Tuesday, August 18, 2009

Improvising: The GM's Backup Plan



The first seminar I went to on Friday was about Improvising a RPG game, hosted by Patrick Benson. While his own blog is at SinisterForces.com, GnomeStew.Com is where he contributes a lot.

all the links important to this article...
From the schedule
Game Code: SEM0900412
Gaming Group/Company: SinisterForces
Title: Improvising: The GM's Backup Plan
Description: Back from last year! As a GM we've all been there. Your players do something completely unexpected that makes all of your prep work useless! What's a GM to do? Improvise! Learn how you can save your adventure with a few behind the scenes adjustments and keep the action rolling at the gaming table. The secret? Improvisation is always planned in advance. Putting his money where his mouth is, your presenter will improvise this seminar on the spot!
The Talk

A few minutes late, he was introducing the portable GM kit when I walked in. I should point out that his presentation, in the spirit of the subject, was improvised.

The portable GM kit includes a generic flip map, like this one from Paizo, some non-permanent markers, dice, some home-made tokens (more on that presently) and I assume a rule book was discussed before I walked in.

The token idea he said he got from a web site he just learned about couldn't quite remember. I had to find later, but he did mention www.rptools.net for DM'ing applications. There you'll find something called the token tool application, which is useful for creating the images for the tokens if you're not into photo editing programs. He passed around some of the tokens he made using the process he'd just learned, and they looked perfect. The wood tokens with glued on images were light, sturdy, and substantive enough that it wouldn't be hard to pick them up and move them around on a map.

IMPROVISING PLOT

In the meat of the program Benson talked about first developing a plot on the fly. His trick was to pick a movie from a genre different than that of the game you're playing. The example he got from suggestions from the audience was "pulp" as the genre of the game, and the movie "Aliens", which is a SciFi genre film. Your players will tell you what genre they want to play and you will simply agree to run something in that genre. The game system you'll use is one you know well, but is otherwise irrelevant to this discussion.

If you're improvising, you can't plan it all out ahead of time, so you take it step by step.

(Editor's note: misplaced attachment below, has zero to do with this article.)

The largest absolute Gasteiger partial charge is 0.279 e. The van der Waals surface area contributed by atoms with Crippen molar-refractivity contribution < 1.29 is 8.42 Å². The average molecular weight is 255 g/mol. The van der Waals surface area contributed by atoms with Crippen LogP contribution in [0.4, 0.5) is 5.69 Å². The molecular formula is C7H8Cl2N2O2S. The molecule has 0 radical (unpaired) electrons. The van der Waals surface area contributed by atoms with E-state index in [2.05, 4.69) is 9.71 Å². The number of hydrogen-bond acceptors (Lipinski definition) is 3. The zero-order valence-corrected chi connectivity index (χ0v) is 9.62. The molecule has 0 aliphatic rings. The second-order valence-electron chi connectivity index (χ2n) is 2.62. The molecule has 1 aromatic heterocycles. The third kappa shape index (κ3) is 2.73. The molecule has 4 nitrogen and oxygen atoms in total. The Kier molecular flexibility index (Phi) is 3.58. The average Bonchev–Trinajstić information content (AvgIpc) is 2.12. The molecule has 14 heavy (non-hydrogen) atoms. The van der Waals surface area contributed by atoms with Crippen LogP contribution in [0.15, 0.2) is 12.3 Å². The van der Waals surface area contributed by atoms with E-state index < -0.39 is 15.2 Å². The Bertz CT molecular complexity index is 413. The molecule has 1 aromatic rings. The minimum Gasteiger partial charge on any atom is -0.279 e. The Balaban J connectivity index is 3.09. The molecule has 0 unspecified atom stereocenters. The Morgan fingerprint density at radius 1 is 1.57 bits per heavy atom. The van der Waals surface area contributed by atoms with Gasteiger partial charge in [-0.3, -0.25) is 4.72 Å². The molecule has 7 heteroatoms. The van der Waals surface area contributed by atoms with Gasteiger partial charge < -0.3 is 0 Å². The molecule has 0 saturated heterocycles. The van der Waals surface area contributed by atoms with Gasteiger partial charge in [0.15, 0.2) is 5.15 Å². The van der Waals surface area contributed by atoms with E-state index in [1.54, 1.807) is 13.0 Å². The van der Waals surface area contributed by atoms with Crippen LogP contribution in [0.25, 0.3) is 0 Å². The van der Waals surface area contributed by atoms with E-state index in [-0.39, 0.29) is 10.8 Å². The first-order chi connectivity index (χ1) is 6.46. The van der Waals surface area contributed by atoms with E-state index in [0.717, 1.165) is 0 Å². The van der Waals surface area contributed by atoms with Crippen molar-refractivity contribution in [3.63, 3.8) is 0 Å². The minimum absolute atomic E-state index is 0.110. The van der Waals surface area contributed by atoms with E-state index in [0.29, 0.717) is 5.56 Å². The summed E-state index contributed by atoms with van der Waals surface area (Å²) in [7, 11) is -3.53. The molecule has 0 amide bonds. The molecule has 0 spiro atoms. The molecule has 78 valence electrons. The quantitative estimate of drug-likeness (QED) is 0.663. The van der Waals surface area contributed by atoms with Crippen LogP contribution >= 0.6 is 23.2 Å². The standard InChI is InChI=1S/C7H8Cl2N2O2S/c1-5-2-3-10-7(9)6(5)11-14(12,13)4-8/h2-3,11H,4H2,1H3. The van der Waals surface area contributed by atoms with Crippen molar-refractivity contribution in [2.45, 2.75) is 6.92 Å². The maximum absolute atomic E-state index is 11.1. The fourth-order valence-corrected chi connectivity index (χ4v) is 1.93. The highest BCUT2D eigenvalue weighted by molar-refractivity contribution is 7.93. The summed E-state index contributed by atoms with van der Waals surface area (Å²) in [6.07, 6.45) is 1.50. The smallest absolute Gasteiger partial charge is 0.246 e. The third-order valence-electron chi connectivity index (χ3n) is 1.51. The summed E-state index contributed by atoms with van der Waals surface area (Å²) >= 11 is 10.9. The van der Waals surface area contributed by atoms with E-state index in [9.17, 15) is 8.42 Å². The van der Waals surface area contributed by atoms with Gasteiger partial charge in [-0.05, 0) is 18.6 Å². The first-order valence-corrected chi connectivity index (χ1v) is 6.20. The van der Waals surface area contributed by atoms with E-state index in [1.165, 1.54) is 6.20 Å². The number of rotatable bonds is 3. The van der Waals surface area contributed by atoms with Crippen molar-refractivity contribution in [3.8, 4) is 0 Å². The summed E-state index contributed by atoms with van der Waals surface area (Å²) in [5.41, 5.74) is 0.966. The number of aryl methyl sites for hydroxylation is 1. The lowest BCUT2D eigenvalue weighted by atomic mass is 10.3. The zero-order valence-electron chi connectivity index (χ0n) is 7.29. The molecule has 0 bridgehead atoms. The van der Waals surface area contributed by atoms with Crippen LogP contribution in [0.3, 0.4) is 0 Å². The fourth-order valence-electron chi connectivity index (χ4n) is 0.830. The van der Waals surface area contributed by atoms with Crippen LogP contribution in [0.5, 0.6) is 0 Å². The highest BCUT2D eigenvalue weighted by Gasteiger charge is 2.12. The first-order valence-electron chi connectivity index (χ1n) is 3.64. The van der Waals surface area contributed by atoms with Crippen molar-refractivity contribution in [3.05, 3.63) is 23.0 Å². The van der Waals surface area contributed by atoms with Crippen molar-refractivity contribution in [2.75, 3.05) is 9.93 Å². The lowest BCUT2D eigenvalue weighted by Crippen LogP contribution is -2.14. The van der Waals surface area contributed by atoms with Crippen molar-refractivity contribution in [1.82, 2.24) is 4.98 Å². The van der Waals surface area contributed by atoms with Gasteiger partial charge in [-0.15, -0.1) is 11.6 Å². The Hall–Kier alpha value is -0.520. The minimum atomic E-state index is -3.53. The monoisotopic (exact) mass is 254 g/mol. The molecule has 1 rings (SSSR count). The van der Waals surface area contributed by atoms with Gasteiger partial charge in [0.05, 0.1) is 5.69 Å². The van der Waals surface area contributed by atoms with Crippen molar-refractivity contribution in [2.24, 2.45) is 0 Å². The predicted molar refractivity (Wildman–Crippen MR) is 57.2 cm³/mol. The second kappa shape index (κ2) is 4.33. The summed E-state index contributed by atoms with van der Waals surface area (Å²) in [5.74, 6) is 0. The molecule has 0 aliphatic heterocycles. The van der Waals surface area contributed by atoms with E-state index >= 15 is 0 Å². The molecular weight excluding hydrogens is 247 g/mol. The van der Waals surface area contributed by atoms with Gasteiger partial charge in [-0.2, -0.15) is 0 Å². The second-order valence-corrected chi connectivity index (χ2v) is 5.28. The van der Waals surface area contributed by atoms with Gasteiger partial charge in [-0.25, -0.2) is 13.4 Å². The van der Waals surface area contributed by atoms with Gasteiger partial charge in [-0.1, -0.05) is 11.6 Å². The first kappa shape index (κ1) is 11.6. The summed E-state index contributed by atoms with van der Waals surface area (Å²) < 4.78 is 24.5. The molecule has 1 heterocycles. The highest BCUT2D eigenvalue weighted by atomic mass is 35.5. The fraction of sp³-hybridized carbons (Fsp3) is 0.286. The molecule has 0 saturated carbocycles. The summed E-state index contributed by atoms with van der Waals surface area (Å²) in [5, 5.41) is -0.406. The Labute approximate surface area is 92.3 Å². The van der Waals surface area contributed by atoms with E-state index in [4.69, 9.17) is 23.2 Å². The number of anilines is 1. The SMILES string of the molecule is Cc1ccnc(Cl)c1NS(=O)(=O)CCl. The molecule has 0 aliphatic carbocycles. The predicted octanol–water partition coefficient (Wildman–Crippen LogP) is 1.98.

Step One: Intro to the story, characters.

Step one, introduce the NPC's. Like in Aliens where the first scene is of the space marines getting out of the hypersleep pods, quickly throw out some names and something descriptive about each of them. He ticked off a bunch of characteristics or character types to include. What I wrote down was: the jerk, the boss, the annoying guy, the helpful one, etc. Mental note to develop a more expansive list to have on hand as reference material.

Step Two: Setting

Put them in a situation where they are stuck, but from which they can earn a way out. Following the example, he identified this in Aliens: the characters get stranded on the planet with the landing craft destroyed and the plot is basically surviving the aliens while they try to fly down a replacement drop-ship on remote and escape. Translating alien planet to the pulp genre, he suggested setting it in the jungle, and swapping out aliens with pygmies. The boat the expedition came from England aboard struck a high rock and needs to be repaired or some other way for getting out of the jungle needs to be discovered or created.

Some action happens, like the pygmies chuck a couple spears at NPC's off stage, just before the players start running out of questions. To make up pygmies on the fly, pick up any rule book with monsters in it and use the stats or features of that monster with just a new edifice. Playing d20 modern for the system? Pick up a D&D Monster Manual and look up goblin, call it a pygmy, and roll initiative.

Step 3, Tension

For tension, take cues from the players; be observant. The DM should have been paying attention to the players during the character introduction and setting. Take note of who the PC's like, and who they don't. They're going to need the PC's they don't like in order to succeed, and some --just some-- of the PC's they do like are going to die before the adventure is done, even if you don't know how right then. Also pay attention to the questions they ask. When they ask general questions, like, "What supplies are there on the ship," be general by saying something like, "all kinds of things, tons of things, the typical things you'd find on a ship going to an expedition to the jungle, and even some things you can't guess why they were brought." Obviously, you'll have to throw out something specific at the end, but the great thing about the way the previous answer is constructed is that you can pull out any random item and it will fit, and add interest as well. The players will start asking about specifics, like, "is there a tarp?" This is a good thing, because you can let the players think up the stuff that's there, so yes, there is canvas material.

Step Four: Rising Action

Say yes a lot, but don't give away the store. When they ask if there's canvas material, say, "Yes, but..." Give them what they want, but then there's a complication. Let them succeed, but success breeds a new challenge. The challenges escalate, every success means there's something harder yet to overcome. They succeed in building a hot air balloon from the canvas and found items, but it's not very good and once in the air it starts to come apart and now they have to choose where to land it, and the options are not good. This is the process for everything in the game, yes/but, success followed by complication, over and over.